Many well-intentioned persons fail in their decision; they are not “joined by God”; their marriage fails. In a second marriage with a new partner they may decide fully and wholeheartedly to love one another. If so, whether they have or have not obtained a Church annulment, their second union becomes a union in Christ. They are in a state of grace.

No annulment can undo a true marriage. An annulment does not “do” something. Annulment simply acknowledges the existing fact: the prior marriage was not “in Christ.” If an annulment is not granted we cannot conclude that the first marriage was “joined by God.” We simply know that there was no conclusive external evidence to prove the contrary.

Cardinal Burke and Ross Douthat presume that church procedures that are human laws are actually divine revelation. Divine Revelation, in Scripture and tradition, tells us that the essence of marriage is an event: the event of Christ’s death and Resurrection informing a man and woman’s lived-out love commitment. The only assurance of this event is by spiritual discernment, which cannot be reduced to legal proofs. Pope Francis and many more see this.

This is why he calls for discernment about welcoming the divorced and remarried to Communion.

Fr. John Hynes
Wilmington, Del.



However thoughtful and edifying are the several contributions to “Civic Virtue and the Common Good” (June 1), there is, as Matthew Sitman notes, much more to be said.

A concern with the common good is indeed a staple of Catholic moral thought, but, as the Vatican document “Economic and Financial Questions” makes clear, this concern ultimately rests on a fundamental conception of what it is to be human that is embraced by many intellectual traditions, both religious and philosophical. On this conception, each human being is owed an inalienable and unqualified respect precisely because he or she is a unique member of the human species.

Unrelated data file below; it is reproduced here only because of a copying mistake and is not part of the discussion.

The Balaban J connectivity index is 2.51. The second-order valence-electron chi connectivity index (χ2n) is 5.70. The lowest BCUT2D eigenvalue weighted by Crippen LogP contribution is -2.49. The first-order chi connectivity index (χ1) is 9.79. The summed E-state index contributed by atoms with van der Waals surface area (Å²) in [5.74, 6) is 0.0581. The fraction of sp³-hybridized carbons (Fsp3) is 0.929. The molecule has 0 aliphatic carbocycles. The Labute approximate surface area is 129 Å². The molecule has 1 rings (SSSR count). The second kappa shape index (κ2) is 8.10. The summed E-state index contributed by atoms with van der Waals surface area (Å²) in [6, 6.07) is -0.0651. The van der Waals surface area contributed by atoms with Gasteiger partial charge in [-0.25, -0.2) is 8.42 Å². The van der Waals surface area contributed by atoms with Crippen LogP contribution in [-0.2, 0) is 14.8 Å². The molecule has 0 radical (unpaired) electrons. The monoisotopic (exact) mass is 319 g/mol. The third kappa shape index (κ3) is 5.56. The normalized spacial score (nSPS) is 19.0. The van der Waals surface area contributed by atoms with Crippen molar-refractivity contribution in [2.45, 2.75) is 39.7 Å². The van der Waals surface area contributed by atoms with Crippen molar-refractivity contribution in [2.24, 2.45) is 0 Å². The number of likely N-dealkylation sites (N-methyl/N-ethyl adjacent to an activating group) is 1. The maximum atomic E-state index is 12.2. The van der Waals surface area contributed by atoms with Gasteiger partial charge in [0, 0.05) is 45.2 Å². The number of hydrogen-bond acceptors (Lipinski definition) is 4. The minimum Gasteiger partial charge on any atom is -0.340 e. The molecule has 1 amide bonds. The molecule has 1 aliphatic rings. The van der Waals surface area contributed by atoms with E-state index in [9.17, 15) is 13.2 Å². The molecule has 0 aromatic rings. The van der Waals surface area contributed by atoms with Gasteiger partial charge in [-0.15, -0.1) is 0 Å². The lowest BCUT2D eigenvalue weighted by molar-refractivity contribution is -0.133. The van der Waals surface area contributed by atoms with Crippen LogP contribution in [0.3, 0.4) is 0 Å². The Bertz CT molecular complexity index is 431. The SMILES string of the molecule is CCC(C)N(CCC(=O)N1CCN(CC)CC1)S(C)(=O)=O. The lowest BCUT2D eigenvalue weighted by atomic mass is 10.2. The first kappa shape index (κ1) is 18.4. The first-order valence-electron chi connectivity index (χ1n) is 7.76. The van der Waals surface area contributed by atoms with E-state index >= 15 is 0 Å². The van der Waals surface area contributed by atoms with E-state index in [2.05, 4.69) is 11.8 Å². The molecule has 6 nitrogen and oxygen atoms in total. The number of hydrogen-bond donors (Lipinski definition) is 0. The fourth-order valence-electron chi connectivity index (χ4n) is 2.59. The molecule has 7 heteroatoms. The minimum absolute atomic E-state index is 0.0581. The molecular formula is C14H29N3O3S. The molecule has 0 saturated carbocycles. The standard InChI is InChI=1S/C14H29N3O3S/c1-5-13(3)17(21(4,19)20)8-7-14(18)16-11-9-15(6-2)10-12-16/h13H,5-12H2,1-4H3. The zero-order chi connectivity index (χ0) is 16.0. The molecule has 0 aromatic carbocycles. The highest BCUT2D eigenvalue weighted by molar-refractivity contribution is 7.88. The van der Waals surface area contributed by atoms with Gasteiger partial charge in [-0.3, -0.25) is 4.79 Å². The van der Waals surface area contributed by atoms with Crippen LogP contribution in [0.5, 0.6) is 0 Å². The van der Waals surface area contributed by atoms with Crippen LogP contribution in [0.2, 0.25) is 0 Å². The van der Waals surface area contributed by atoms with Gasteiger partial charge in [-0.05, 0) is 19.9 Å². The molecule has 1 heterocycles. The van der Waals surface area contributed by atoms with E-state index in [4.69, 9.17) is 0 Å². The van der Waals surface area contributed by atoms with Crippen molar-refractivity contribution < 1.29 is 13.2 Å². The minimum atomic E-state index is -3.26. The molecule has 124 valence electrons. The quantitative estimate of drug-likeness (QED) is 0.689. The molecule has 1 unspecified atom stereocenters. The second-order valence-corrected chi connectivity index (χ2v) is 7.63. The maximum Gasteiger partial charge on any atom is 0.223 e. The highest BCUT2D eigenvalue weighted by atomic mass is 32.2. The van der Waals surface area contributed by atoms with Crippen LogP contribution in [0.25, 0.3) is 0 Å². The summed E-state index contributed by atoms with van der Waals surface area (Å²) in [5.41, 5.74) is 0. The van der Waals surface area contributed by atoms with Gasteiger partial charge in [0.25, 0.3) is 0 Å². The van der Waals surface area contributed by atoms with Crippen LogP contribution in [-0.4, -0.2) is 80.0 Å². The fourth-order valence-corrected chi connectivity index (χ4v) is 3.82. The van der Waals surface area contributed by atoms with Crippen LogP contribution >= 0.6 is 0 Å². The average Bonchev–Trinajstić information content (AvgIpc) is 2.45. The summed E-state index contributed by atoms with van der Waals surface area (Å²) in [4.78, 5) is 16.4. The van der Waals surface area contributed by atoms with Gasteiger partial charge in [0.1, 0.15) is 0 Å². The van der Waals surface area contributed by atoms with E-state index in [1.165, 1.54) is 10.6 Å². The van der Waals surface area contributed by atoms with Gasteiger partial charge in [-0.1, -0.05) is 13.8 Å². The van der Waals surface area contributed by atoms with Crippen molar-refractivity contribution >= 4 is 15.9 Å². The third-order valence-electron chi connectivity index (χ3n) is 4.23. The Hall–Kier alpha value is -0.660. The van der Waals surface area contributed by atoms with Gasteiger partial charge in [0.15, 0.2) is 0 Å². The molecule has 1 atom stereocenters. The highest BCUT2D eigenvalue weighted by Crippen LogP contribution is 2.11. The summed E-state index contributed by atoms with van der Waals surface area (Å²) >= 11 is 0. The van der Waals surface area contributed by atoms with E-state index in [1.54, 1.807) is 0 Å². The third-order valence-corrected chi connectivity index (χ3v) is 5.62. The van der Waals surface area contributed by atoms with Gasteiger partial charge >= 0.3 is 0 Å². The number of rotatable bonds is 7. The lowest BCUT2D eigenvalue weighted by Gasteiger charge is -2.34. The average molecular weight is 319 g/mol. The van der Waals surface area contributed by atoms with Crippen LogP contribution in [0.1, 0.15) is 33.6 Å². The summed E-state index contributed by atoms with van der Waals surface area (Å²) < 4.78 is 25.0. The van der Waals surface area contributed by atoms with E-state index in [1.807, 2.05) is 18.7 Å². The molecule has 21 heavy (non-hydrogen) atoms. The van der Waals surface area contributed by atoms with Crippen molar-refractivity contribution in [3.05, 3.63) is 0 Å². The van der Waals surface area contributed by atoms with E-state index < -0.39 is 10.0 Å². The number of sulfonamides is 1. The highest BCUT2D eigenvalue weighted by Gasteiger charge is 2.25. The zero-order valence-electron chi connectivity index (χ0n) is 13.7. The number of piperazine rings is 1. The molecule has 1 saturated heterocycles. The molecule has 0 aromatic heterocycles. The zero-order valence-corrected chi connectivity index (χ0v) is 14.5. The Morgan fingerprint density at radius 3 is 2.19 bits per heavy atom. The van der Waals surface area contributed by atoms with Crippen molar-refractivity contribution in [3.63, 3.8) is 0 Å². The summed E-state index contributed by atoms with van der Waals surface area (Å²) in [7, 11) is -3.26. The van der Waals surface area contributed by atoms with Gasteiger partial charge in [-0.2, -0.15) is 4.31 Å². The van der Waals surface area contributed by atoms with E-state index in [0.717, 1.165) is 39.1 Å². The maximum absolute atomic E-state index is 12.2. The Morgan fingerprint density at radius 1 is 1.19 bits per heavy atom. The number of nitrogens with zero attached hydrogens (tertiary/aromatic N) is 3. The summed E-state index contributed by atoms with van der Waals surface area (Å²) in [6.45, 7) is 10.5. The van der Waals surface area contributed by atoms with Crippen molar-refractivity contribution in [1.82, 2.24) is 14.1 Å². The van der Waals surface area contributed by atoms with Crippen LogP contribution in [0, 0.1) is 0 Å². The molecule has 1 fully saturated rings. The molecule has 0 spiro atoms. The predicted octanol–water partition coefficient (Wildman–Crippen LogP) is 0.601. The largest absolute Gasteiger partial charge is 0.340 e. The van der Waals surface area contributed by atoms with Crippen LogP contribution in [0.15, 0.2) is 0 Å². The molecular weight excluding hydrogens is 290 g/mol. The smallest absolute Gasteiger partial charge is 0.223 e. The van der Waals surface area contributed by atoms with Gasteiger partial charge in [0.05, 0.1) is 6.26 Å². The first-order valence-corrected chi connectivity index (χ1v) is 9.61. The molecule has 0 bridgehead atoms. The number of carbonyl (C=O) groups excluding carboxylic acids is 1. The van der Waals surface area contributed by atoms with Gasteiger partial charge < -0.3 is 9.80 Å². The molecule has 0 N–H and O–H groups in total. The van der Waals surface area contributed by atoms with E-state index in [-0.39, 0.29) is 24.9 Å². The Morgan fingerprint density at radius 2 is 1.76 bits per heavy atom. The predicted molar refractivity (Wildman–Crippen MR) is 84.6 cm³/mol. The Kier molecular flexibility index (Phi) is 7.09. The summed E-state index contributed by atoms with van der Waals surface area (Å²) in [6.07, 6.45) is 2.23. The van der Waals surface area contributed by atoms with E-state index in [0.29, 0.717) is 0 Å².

The practical implications of this conception do have to be worked out in the course of the varied historical and material vicissitudes in which people live out their lives. This is the domain in which the practical wisdom that Cathleen Kaveny rightly emphasizes is irreplaceable. But it is a practical wisdom that never countenances violations of the inalienable and unqualified respect due to each human being. Indeed, the ability to exercise this practical wisdom is a distinguishing feature of the human way of being, and hence of the respect due it.

Today, this robust tradition of concern for the common good faces at least two forceful challenges. In the domains of economic and technological policies and practices one finds strong support for an “instrumental rationality” that prizes efficiency above all. It condones, explicitly or otherwise, the treatment by some people of others as tools or commodities or both. In the domains of scientific theory and research, today’s default working hypothesis is that the human species is just one of many animal species, having no special status.

Confronting these and related challenges, proponents of the common good need a clear appreciation of its historically and conceptually rich foundation.

Bernard P. Dauenhauer
Montgomery, Ohio

Published in the September 7, 2018 issue: 
Also by this author
Out of the Shadows